An Antibody to reduce Hospitalizations of Children starts Phase IIb trials

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Ablynx has treated its first patient in a new trial targeting RSV infections, the main cause of children hospitalizations. 

Ablynx, one of the few European biotechs that made it into JP Morgan this year, develops nanobodies derived from llamas. The Belgian company announced yesterday that its candidate ALX-0171 has entered testing in Phase IIb as a treatment for respiratory syncytial virus (RSV) infections in children up to 2 years old.

RSV is the primary cause of infant hospitalizations, accounting for 34 million cases each year. However, current treatments only address the symptoms without offering a cure. ALX-0171 could address this issue. The trivalent drug, made out of three of Ablynx’ nanobodies linked together, binds the F-protein on the RSV virus surface to block its entry into cells.

Ablynx ALX-0171
3D structure of ALX-0171

Since ALX-0171 is administered by inhalation to directly reach the infected respiratory tracts, the candidate seems ideal for children. After a successful Phase I/IIa trial last year that showed a good safety profile, results from the new study are expected by the end of 2018.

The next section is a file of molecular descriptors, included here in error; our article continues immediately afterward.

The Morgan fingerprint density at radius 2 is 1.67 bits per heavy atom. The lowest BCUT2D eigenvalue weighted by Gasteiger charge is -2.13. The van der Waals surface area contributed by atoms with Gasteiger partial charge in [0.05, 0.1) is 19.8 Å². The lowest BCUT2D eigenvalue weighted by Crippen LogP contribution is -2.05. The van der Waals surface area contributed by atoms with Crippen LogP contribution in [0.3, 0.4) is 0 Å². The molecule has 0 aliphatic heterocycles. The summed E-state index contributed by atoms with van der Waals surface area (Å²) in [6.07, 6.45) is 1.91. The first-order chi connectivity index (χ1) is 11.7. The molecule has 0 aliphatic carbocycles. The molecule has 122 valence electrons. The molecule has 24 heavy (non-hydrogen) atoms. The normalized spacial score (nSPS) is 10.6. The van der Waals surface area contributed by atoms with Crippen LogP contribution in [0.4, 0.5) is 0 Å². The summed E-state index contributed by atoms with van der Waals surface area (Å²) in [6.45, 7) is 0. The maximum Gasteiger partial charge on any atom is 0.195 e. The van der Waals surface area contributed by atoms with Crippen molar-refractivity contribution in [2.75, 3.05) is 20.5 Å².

This new step is important for Ablynx, which is building a strong nanobody pipeline that currently includes 45 different programs. Its technology has managed to attract top-notch partners like AbbVie, Boehringer Ingelheim, Merck, Novartis and Novo Nordisk.

In the RSV space, some of Ablynx competitors are Regeneron’s REGN2222 in Phase III and MedImmune’s MEDI8897 in Phase IIb, both directed at premature infants. Novavax, the most advanced player until recently, dropped its vaccine candidate last year after a failed Phase III study. Finally, CureVac is developing an mRNA vaccine, still in preclinical stage, but the company’s technology took a blow this week after presenting a failed Phase II trial at JP Morgan.

Although competition abounds, Ablynx seems to be well positioned to take over the RSV market, expected to hit €2.16B ($2.3B) by 2024. Its rivals are mostly developing vaccines rather than post-infection treatments, which could open up a big segment of the market for the Belgian biotech.


Images from Nestor Rizhniak/Shutterstock, Ablynx

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